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## non measurable set

Is the statement "All subsets of R are measurable" consistent with the axioms of ZF? (Specifically, of course, the omission of the axiom of choice)

I've never really gotten a straight answer to this question, and I'd be very happy to hear it.

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 Recognitions: Homework Help Science Advisor I cannot provide any definite answer I'm afraid, but I suspect the answer is yes it is consistent, as is its negation. Since R may not be a set in some model of ZF, I don't know how this works. But, I seem to remember reading somewhere that in order to construct a non-measurable set you need to use the axiom of choice.
 yes it's impossible to construct a nonmeasurable set without the axiom of choice. solovay proved it in 1970

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## non measurable set

so, to repeat the obvious: it seems that the existence of a non measurable set is an axiom equivalent to the axiom of choice?

now that i like. the axiom of choice is a stupidly obvious, highly useful, property I can barely live without. (e.g every surjective function has a right inverse: duhhh.)

measurability and non measurable sets are interesting and not obvious at all though!

 Recognitions: Gold Member Science Advisor Staff Emeritus It would surprise me if it was equivalent -- I can't even begin to imagine how I could get from the existance of a single nonmeasurable set to being able to, say, construct a well-ordering on any (arbitrarily large!) set.
 Recognitions: Science Advisor From the above discussion, it seems that without the axiom of choice, existence of non-measurable sets cannot be proven. However, it still doesn't follow that you can prove all subsets of R are measurable.
 For the ignorant (me)- what is ZF?
 ZF := zermelo-fraenkel axioms of set theory http://mathworld.wolfram.com/Zermelo...kelAxioms.html

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 Quote by mathwonk the axiom of choice is a stupidly obvious, highly useful, property I can barely live without. (e.g every surjective function has a right inverse: duhhh.)
Jerry Bona once said,

The Axiom of Choice is obviously true; the Well Ordering Principle is obviously false; and who can tell about Zorn's Lemma? ;)

 Quote by fourier jr ZF := zermelo-fraenkel axioms of set theory http://mathworld.wolfram.com/Zermelo...kelAxioms.html
Interesting. Thanks.

 Recognitions: Gold Member Science Advisor Staff Emeritus I don't know what people have against the well-ordering principle. I wield transfinite induction far more easily than I wield Zorn's lemma for proving things! The funny thing is that sometimes I don't even notice that the problem is practically already in the form needed for Zorn's lemma until I'm done with the transfinite induction proof.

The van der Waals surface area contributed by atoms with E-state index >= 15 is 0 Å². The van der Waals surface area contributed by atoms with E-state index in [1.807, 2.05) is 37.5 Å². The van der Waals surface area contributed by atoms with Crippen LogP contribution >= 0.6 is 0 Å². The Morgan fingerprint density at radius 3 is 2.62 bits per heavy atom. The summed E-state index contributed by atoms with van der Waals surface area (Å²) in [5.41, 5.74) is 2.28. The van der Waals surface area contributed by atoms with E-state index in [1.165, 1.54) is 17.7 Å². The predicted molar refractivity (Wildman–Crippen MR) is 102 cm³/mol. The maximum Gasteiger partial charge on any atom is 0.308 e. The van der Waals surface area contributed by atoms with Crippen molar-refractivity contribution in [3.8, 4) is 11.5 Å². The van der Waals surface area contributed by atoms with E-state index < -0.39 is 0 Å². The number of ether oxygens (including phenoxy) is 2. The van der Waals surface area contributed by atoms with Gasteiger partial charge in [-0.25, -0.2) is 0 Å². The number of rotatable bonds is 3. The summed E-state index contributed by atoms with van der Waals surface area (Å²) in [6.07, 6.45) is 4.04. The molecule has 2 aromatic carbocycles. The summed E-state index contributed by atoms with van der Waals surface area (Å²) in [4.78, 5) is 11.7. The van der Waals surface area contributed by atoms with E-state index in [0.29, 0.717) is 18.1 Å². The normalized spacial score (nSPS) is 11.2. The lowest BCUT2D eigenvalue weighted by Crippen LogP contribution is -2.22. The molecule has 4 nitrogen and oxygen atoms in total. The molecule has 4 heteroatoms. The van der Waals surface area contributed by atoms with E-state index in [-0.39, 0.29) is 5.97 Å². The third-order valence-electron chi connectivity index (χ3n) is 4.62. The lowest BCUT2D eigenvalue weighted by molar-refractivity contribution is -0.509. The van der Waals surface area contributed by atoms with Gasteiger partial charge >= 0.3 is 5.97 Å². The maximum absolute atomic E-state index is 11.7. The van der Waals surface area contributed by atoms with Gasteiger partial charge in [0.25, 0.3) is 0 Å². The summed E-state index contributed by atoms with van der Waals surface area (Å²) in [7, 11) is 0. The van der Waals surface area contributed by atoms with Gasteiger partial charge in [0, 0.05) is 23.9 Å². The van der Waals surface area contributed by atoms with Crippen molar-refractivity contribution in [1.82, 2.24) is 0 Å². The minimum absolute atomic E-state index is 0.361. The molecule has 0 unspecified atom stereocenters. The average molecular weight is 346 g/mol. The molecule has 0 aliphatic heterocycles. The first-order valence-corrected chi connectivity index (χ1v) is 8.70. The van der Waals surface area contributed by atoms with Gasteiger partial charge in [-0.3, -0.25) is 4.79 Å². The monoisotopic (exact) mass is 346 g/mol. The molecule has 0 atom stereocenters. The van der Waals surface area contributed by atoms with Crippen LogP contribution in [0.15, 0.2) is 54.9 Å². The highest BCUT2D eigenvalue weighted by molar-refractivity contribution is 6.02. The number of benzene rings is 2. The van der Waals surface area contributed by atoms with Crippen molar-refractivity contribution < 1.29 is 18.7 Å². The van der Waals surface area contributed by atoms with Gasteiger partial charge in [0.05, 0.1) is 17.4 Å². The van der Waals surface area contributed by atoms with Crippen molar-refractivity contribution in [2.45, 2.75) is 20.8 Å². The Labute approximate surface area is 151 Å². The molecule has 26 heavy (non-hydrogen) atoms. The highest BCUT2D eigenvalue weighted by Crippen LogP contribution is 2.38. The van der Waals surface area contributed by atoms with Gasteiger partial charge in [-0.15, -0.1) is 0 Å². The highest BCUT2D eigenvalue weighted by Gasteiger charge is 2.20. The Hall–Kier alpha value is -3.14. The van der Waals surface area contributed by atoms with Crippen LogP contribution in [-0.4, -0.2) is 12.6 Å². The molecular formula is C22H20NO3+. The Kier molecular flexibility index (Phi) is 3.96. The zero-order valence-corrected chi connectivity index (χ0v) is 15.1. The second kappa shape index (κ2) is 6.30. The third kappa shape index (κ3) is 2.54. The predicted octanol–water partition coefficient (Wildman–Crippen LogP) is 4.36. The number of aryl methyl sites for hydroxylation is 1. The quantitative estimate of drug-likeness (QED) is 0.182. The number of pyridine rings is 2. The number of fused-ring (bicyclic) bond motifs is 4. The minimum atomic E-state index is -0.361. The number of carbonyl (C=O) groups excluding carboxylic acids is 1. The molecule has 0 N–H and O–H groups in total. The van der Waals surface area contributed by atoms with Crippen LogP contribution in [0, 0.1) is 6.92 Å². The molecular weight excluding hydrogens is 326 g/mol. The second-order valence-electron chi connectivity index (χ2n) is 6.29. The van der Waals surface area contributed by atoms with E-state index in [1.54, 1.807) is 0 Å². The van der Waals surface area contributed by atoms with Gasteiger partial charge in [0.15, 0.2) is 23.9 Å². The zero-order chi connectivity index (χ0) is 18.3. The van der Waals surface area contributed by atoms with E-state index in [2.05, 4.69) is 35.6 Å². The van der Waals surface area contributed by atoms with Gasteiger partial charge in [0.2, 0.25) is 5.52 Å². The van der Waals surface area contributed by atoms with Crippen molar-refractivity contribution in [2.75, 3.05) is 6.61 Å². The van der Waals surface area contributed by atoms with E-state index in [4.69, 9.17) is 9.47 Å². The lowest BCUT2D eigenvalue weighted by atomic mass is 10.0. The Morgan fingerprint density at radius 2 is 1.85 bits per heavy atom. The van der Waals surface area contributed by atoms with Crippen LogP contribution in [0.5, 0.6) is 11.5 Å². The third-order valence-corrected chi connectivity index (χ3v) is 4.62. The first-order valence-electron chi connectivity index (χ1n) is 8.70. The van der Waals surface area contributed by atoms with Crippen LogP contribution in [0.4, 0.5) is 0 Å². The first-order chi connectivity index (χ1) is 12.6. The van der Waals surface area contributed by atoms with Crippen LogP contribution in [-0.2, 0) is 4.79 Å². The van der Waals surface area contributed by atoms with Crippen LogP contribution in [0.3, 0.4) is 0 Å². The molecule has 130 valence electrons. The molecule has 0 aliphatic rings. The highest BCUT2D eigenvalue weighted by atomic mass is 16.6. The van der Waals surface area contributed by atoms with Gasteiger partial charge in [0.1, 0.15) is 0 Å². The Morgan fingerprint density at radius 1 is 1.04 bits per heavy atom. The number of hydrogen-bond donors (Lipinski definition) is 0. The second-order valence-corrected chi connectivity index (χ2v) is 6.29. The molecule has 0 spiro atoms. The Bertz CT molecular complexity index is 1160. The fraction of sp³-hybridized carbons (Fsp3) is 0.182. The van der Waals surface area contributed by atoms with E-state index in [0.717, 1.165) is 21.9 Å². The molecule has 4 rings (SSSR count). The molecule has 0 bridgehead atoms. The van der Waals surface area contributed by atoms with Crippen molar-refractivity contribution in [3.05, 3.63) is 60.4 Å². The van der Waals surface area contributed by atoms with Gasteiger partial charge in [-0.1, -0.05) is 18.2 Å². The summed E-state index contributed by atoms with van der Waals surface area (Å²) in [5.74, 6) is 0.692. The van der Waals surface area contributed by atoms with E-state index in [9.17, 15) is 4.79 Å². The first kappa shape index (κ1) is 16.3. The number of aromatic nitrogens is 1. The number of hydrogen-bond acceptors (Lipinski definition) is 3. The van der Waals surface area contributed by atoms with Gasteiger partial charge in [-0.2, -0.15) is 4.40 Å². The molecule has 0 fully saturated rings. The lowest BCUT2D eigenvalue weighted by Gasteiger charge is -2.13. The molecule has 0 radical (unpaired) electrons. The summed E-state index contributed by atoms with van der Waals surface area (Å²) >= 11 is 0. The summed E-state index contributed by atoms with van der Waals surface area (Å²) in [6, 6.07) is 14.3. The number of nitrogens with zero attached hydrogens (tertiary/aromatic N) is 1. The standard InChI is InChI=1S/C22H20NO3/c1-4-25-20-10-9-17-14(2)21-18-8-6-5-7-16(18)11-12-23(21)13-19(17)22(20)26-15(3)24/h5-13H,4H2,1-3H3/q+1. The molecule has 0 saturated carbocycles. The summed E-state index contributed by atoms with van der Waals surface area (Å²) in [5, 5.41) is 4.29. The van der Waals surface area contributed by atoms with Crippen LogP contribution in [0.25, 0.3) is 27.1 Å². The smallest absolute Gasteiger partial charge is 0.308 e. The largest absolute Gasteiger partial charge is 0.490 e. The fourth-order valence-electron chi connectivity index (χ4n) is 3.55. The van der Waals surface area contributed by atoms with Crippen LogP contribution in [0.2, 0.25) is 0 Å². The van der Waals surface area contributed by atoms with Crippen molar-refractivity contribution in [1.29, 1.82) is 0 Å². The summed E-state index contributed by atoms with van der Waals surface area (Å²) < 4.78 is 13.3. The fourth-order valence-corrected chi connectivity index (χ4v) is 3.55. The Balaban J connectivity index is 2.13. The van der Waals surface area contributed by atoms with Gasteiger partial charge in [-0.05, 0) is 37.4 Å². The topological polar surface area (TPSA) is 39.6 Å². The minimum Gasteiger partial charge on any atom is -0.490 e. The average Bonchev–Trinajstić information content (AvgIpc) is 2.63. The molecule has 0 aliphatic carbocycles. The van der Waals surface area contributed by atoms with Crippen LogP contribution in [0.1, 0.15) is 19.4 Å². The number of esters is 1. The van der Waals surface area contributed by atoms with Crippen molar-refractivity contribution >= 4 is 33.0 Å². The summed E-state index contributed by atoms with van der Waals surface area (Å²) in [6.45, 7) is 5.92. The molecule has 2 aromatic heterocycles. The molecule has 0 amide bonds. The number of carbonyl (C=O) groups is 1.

Blog Entries: 1 Recognitions: Gold Member They're equivalent. ;)
 Recognitions: Homework Help Science Advisor i thought it was obvious that was the content of post 3, but i could be oversimplifying.
 I was thinking about this same question today. Though, to be very honest I'm yet to find a construction of a non-measurable set that I "get" -- I can follow the steps of the proof but I don't see the big picture. You know? It is very interesting to me that something sensible like the axiom of choice is linked to something annoying and not intuitive like non-measurable sets.
 I don't know anything about the axiom of choice but it seems that whenever you are dealing with infinite sets it would have to come up. Measurability is just a question about an infinite set - is it not? Also measurable or non-measurable seems to mean Lebesque measurable on R^n - is that what we are talking about here? The Continuum Hypothesis implies the existence of a non-lebesque measurable subset of the plane. Is the Continuum Hypothesis equivalent to the Axiom of Choice? A friend of mine once tried to resurrect St. Anselm's proof of the existence of God using the Hausdorff Maximal Principle. The set of virtues are partially ordered by inclusion. The union of any set of virtues is a set of virtues so any chain in the partial ordering has a maximal element. Therefore there is a set of virtues greater than which none can be conceived. So the existence of the idea of God as consumately virtuous depends upon the Axiom of Choice
 For the real line a non-measurable set is a basis for the reals over the rationals. The existence of this basis is an application of the Axiom of Choice. But is there a proof that every non-measurable subset of the line is obtained this way?

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 The Continuum Hypothesis implies the existence of a non-lebesque measurable subset of the plane. Is the Continuum Hypothesis equivalent to the Axiom of Choice?
No - they are independent of each other.

Could you back up your first statement?

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